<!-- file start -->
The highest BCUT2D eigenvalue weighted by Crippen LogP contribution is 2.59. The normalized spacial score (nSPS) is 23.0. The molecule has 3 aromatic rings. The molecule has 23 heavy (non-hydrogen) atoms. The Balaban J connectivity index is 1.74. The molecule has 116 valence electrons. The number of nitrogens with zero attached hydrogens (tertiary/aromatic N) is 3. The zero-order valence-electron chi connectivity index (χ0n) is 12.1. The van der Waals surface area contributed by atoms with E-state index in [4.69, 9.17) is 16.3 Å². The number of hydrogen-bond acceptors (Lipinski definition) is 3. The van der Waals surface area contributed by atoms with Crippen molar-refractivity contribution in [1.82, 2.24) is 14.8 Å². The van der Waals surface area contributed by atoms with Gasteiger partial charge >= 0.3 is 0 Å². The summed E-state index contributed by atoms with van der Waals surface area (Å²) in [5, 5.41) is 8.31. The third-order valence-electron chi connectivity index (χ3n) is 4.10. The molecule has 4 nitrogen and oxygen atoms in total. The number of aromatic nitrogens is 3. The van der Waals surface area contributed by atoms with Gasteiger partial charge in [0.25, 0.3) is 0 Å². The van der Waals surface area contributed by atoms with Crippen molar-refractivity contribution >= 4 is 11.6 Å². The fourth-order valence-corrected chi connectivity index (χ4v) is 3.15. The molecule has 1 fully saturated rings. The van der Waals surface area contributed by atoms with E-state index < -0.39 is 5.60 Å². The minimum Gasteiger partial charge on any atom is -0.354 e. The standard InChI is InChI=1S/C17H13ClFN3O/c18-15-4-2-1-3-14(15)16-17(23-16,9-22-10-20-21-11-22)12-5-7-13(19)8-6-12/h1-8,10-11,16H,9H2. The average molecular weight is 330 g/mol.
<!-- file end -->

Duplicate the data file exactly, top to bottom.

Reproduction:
The highest BCUT2D eigenvalue weighted by Crippen LogP contribution is 2.59. The normalized spacial score (nSPS) is 23.0. The molecule has 3 aromatic rings. The molecule has 23 heavy (non-hydrogen) atoms. The Balaban J connectivity index is 1.74. The molecule has 116 valence electrons. The number of nitrogens with zero attached hydrogens (tertiary/aromatic N) is 3. The zero-order valence-electron chi connectivity index (χ0n) is 12.1. The van der Waals surface area contributed by atoms with E-state index in [4.69, 9.17) is 16.3 Å². The number of hydrogen-bond acceptors (Lipinski definition) is 3. The van der Waals surface area contributed by atoms with Crippen molar-refractivity contribution in [1.82, 2.24) is 14.8 Å². The van der Waals surface area contributed by atoms with Gasteiger partial charge >= 0.3 is 0 Å². The summed E-state index contributed by atoms with van der Waals surface area (Å²) in [5, 5.41) is 8.31. The third-order valence-electron chi connectivity index (χ3n) is 4.10. The molecule has 4 nitrogen and oxygen atoms in total. The number of aromatic nitrogens is 3. The van der Waals surface area contributed by atoms with Gasteiger partial charge in [0.25, 0.3) is 0 Å². The van der Waals surface area contributed by atoms with Crippen molar-refractivity contribution >= 4 is 11.6 Å². The fourth-order valence-corrected chi connectivity index (χ4v) is 3.15. The molecule has 1 fully saturated rings. The van der Waals surface area contributed by atoms with E-state index < -0.39 is 5.60 Å². The minimum Gasteiger partial charge on any atom is -0.354 e. The standard InChI is InChI=1S/C17H13ClFN3O/c18-15-4-2-1-3-14(15)16-17(23-16,9-22-10-20-21-11-22)12-5-7-13(19)8-6-12/h1-8,10-11,16H,9H2. The average molecular weight is 330 g/mol.